has an article proclaiming Bush's new low approval ratings. Only a third of surveyed Americans approve of the job he's doing.
As anyone intelligent and altruistic enough to mind interest in matters of State and World has seen, the press is becoming more and more audacious of how they report on the presidency. Whereas the White House was no-man's land on 9-12-2001, it has since fallen from such impromptu grace.
It has finally begun. Bush is beginning to lose his old friends in the media and in Congress. He is becoming an albatross, weightily tressed across the shoulders of every politician and civilian who made the choice to support him. With the liability of acquaintance comes the liability of similarity; both of person and policy. As the public is reminded daily of where such vaunted conservative ideals as those espoused by the Bush White House have brought us, the revulsion will grow until it's near-orgasmic release in the polling booth.
Yes, the election will resemble some twisted peep-show where instead of a bleach-blonde tart, writhing in feigned ecstasy, an incompetent morass of immoral robber barons is marched out for public display. Or, on a line of thought more resembling ipecac, Condoleezza Rice. Americans will flock to the polls that day, stride into the booths, and achieve the release for which they have been yearning so long.
The public has seen the faces of corruption, and they have seen who those faces look to in order to do "business." They have seen the DeLays, the Cunninghams, the Abramoffs, and have found, one and all, where their loyalties lie. It's human nature to understand that smoke begets fire, and that is where the assumptions are leading us: If we find dirty hands, who have they embraced?
We have seen where such "conservative" policies have led us abroad: A world in opposition to our nation. a disaster called Iraq in which we've "turned the corner" so many times, we're clearly lost. A failing hunt for the leader of our enemies.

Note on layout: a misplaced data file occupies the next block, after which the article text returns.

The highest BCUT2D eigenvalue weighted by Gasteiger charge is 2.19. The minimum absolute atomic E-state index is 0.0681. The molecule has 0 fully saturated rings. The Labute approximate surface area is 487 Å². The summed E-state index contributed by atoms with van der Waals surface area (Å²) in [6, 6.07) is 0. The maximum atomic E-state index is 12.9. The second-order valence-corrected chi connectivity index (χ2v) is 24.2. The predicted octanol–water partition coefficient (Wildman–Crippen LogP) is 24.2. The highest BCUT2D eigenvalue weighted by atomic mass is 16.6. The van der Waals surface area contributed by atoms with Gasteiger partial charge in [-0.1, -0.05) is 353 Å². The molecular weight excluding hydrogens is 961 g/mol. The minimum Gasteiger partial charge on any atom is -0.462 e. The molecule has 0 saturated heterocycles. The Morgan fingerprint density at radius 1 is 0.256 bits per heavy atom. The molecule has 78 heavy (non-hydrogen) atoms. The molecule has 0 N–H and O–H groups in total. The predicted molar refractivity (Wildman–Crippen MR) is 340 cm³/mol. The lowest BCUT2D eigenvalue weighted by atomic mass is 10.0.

In solemn addition to our mountainous failures abroad, we have economic and social turmoil at home, families are feeling the sting of a light wallet more and more clearly as they see the numbers at the gas station rise uncontrollably with no sign of stopping; A hee-haw crew of yokels in Congress floating criminalistic immigration policy, prompting marches of hundreds of thousands of protesters in our greatest cities; A slowness in response to the greatest natural disaster in living memory, a slowness which proved fatal to far more souls than any act of God; The most vicious cut of all, the drastic widening of the gap between our most and least wealthy citizens.
The Bush presidency will be remembered as the one that spent too much time campaigning, and not enough time governing. The group of spin doctors on their payroll has poured salt and bile in the cleft between the religious and the secular, the mainstream and the alternative, and the belligerent and benevolent at heart. In 6 brief years, they have managed to fragment our nation to a point not seen since the days of racial segregation.
All in all, it seems tough to see any genuine good from the past 6 years. We've been spurned by our allies, and humiliated by our enemies. In response, we have made faux pas an art form and projected the image of the swaggering, angry drunk in our foreign policy.
As our leaders begin to beat their chests at the new prospect of a war of aggression with yet another sovereign nation, the old spectre of the nuclear mushroom cloud rises from the ashes in which we thought we left it buried. Our war chief's conduct in our current conflict has left us with an oily taste in our palate. Can any of us honestly expect better conduct in a new fight? Can we risk such conduct with the prospect of a second nuclear holocaust weighing against our conscience?
The final chapter in the Bush presidency has yet to be written. Congressional elections are approaching, and only with resounding victories can America begin to cast open the shutters and chase out the shadows. There are one thousand days between now and the scheduled inauguration of the next President. A new Congress can choose to draw this horror story to premature closure. The question before us all is whether we can risk the revealing of this finale, whether we feel our society can survive intact what this presidency may do in order to preserve it's grasp on the reins of power.
Each of us has a single vote, a single mote of ink upon a freshly dipped pen, aimed at the blank pages of the history of the future. How will you choose to write?